I’ve sat over signpost rubs many times during the rut. But with the way mature bucks wander this time of year, it’s a feast or famine situation. It seems you’re either seeing lots of action or none. I personally watched six different bucks work a signpost rub one day. None of them was the huge buck I was after, which left me wondering just how many different rutting bucks were visiting that particular signpost rub? (Interestingly, I sat over that same signpost rub on several other occasions and never saw a deer!)
7. Late Can Be Great
As previously noted, once the rut kicks into gear waiting in ambush along active rub-lines is not the most effective strategy. That’s because mature bucks usually abandon their normal habits once the first does come into estrus. Rather than using specific travel patterns, they’re running helter-skelter all over the countryside trailing, chasing and breeding receptive does. These rut wanderings could take them miles from their core areas.
However, once the rut is over big bucks will almost always return to their core areas. After hunkering down for a period of time, those deer will once again start traveling along the exact same routes they used during the pre-rut period, i.e., their rub-lines. Though the bulk of this travel usually occurs after dark, there’s always a chance of catching a mature buck up and moving in daylight. I personally keep an eye out for approaching winter storm fronts, as this seems to spur post-rut deer into daylight active movement patterns.
I took my largest bow-killed whitetail along a rub-line during a late-season hunt. The 17-point brute showed up a full 45 minutes before dark on a cold evening in mid-December. The reason I was on my stand that day was because a major winter storm was bearing down on us.
8. Target Trees
Throughout the many years I’ve paid close attention to antler rubs, I’ve noticed an interesting pattern. It would appear that some whitetail bucks have a strong preference for rubbing on a certain species of tree. For example, I once hunted a giant deep-woods buck that loved rubbing on thigh-thick spruce trees. Another big deer I hunted and killed in the farmland around my home targeted forearm-sized poplars for his rubbing activities.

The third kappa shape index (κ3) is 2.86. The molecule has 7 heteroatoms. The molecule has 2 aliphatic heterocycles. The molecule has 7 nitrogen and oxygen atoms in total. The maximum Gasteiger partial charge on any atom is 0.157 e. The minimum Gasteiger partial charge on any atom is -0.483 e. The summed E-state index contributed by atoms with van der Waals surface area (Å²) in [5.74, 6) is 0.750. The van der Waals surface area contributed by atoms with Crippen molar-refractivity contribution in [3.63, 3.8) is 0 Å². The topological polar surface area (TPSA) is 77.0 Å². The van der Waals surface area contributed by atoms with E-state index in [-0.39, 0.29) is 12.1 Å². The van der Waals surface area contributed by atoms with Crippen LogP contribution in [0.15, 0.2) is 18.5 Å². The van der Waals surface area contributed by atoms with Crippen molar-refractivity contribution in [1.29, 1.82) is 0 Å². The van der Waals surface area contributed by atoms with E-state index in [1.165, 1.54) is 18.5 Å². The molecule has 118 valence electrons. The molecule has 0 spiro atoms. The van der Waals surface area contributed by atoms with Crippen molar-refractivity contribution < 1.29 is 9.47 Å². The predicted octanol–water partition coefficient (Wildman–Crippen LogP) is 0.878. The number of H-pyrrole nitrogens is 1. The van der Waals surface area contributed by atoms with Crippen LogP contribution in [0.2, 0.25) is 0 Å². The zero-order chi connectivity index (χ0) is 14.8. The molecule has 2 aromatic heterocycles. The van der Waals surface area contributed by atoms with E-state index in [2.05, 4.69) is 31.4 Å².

But one universal trait rubbing bucks have shown me time and again is that they prefer softer barked, odorous trees. Here in the upper Midwest, bucks seem to seek out pine, cedars, poplars, and tag alders. However, bucks that reside in other parts of the country no doubt prefer to rub on different tree species.
9. Take The Stage
For some reason, there are just some places along buck travel routes where they feel the need to stop and get in some ‘gym time’. By this I mean those places where bucks hang out and make concentrations of rubs in a relatively small area. These rub-staging areas can be hotspots for big buck action throughout the pre-rut. While some mature bucks will avoid walking into open feeding areas in daylight, they sometimes can be caught “working out.”
Some years back, I arrowed a 10-point buck as he worked out in a staging area. He was the fifth buck I had within bow range that evening. They ranged in size from a 6-point to the 10-point I killed. In truth, I actually was about to shoot the fourth buck that showed up (a good-looking 8 point) when I heard a loud grunt erupt from some thick brush behind him, so I waited. The 10-point appeared seconds later.
Like rub-lines, bucks establish these staging areas in early fall. They then continue to visit these playgrounds throughout the pre-rut. The visits become more frequent and take place in daylight more often as the pre-rut progresses. This activity peaks just before the rut, but then drops dramatically once breeding begins.
10. Stay The Course
Through my close study of rubs and rub-lines over the years, I’ve learned that no two whitetail bucks display the exact same rub tendencies—similar, yes, but not precisely the same.
What this means is that every rub-line situation is going to be at least somewhat different. It’s, therefore, critical to keep an open mind when scouting for and hunting along active rub-lines. You never know when you might hit upon a particular rub strategy that will increase your big buck success rate.